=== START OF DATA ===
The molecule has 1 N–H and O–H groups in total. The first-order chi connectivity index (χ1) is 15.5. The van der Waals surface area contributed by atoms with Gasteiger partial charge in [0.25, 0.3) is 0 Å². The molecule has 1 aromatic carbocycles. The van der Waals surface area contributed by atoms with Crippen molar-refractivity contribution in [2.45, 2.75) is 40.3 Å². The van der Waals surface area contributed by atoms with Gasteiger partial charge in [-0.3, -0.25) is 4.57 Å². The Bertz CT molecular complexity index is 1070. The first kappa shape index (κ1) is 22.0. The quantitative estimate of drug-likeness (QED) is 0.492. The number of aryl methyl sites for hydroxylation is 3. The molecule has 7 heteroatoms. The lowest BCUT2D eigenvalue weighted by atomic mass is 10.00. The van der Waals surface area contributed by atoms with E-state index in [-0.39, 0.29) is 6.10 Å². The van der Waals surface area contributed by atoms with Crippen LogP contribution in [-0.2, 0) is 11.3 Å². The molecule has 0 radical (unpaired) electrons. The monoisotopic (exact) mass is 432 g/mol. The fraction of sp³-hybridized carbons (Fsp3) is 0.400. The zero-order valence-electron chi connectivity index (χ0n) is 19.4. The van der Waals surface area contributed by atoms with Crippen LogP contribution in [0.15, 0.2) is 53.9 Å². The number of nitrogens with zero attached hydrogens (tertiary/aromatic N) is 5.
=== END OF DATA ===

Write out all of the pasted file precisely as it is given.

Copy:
The molecule has 1 N–H and O–H groups in total. The first-order chi connectivity index (χ1) is 15.5. The van der Waals surface area contributed by atoms with Gasteiger partial charge in [0.25, 0.3) is 0 Å². The molecule has 1 aromatic carbocycles. The van der Waals surface area contributed by atoms with Crippen molar-refractivity contribution in [2.45, 2.75) is 40.3 Å². The van der Waals surface area contributed by atoms with Gasteiger partial charge in [-0.3, -0.25) is 4.57 Å². The Bertz CT molecular complexity index is 1070. The first kappa shape index (κ1) is 22.0. The quantitative estimate of drug-likeness (QED) is 0.492. The number of aryl methyl sites for hydroxylation is 3. The molecule has 7 heteroatoms. The lowest BCUT2D eigenvalue weighted by atomic mass is 10.00. The van der Waals surface area contributed by atoms with E-state index in [-0.39, 0.29) is 6.10 Å². The van der Waals surface area contributed by atoms with Crippen LogP contribution in [-0.2, 0) is 11.3 Å². The molecule has 0 radical (unpaired) electrons. The monoisotopic (exact) mass is 432 g/mol. The fraction of sp³-hybridized carbons (Fsp3) is 0.400. The zero-order valence-electron chi connectivity index (χ0n) is 19.4. The van der Waals surface area contributed by atoms with Crippen LogP contribution in [0.15, 0.2) is 53.9 Å². The number of nitrogens with zero attached hydrogens (tertiary/aromatic N) is 5.